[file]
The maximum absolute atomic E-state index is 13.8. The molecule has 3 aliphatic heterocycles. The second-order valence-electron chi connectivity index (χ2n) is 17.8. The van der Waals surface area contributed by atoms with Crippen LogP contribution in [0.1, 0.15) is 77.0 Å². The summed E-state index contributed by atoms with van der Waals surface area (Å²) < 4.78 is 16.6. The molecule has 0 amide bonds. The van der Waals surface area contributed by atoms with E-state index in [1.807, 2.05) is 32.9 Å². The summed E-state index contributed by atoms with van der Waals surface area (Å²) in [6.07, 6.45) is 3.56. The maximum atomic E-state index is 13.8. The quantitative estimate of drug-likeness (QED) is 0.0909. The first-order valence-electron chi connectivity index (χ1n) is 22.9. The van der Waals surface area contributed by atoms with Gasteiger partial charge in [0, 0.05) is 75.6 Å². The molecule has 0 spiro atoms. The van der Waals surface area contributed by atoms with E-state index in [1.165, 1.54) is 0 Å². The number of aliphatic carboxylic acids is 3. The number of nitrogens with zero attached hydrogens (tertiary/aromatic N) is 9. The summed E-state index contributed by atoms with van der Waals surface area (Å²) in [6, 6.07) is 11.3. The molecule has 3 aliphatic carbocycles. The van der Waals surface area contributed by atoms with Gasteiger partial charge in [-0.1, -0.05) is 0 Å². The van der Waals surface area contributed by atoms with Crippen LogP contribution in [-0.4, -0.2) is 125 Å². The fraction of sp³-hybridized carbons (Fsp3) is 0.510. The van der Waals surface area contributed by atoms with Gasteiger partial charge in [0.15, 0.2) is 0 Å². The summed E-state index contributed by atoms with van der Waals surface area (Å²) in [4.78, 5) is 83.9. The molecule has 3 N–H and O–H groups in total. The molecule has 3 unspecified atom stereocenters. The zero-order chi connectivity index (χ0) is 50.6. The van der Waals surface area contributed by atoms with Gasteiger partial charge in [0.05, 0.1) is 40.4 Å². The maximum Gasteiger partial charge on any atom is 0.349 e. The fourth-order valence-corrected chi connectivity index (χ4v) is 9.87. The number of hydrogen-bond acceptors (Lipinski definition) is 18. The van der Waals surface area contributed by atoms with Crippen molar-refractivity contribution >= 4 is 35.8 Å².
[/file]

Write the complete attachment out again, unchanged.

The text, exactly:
The maximum absolute atomic E-state index is 13.8. The molecule has 3 aliphatic heterocycles. The second-order valence-electron chi connectivity index (χ2n) is 17.8. The van der Waals surface area contributed by atoms with Crippen LogP contribution in [0.1, 0.15) is 77.0 Å². The summed E-state index contributed by atoms with van der Waals surface area (Å²) < 4.78 is 16.6. The molecule has 0 amide bonds. The van der Waals surface area contributed by atoms with E-state index in [1.807, 2.05) is 32.9 Å². The summed E-state index contributed by atoms with van der Waals surface area (Å²) in [6.07, 6.45) is 3.56. The maximum atomic E-state index is 13.8. The quantitative estimate of drug-likeness (QED) is 0.0909. The first-order valence-electron chi connectivity index (χ1n) is 22.9. The van der Waals surface area contributed by atoms with Gasteiger partial charge in [0, 0.05) is 75.6 Å². The molecule has 0 spiro atoms. The van der Waals surface area contributed by atoms with E-state index in [1.165, 1.54) is 0 Å². The number of aliphatic carboxylic acids is 3. The number of nitrogens with zero attached hydrogens (tertiary/aromatic N) is 9. The summed E-state index contributed by atoms with van der Waals surface area (Å²) in [6, 6.07) is 11.3. The molecule has 3 aliphatic carbocycles. The van der Waals surface area contributed by atoms with Gasteiger partial charge in [-0.1, -0.05) is 0 Å². The van der Waals surface area contributed by atoms with Crippen LogP contribution in [-0.4, -0.2) is 125 Å². The fraction of sp³-hybridized carbons (Fsp3) is 0.510. The van der Waals surface area contributed by atoms with Gasteiger partial charge in [0.15, 0.2) is 0 Å². The summed E-state index contributed by atoms with van der Waals surface area (Å²) in [4.78, 5) is 83.9. The molecule has 3 N–H and O–H groups in total. The molecule has 3 unspecified atom stereocenters. The zero-order chi connectivity index (χ0) is 50.6. The van der Waals surface area contributed by atoms with Gasteiger partial charge in [0.05, 0.1) is 40.4 Å². The maximum Gasteiger partial charge on any atom is 0.349 e. The fourth-order valence-corrected chi connectivity index (χ4v) is 9.87. The number of hydrogen-bond acceptors (Lipinski definition) is 18. The van der Waals surface area contributed by atoms with Crippen molar-refractivity contribution >= 4 is 35.8 Å².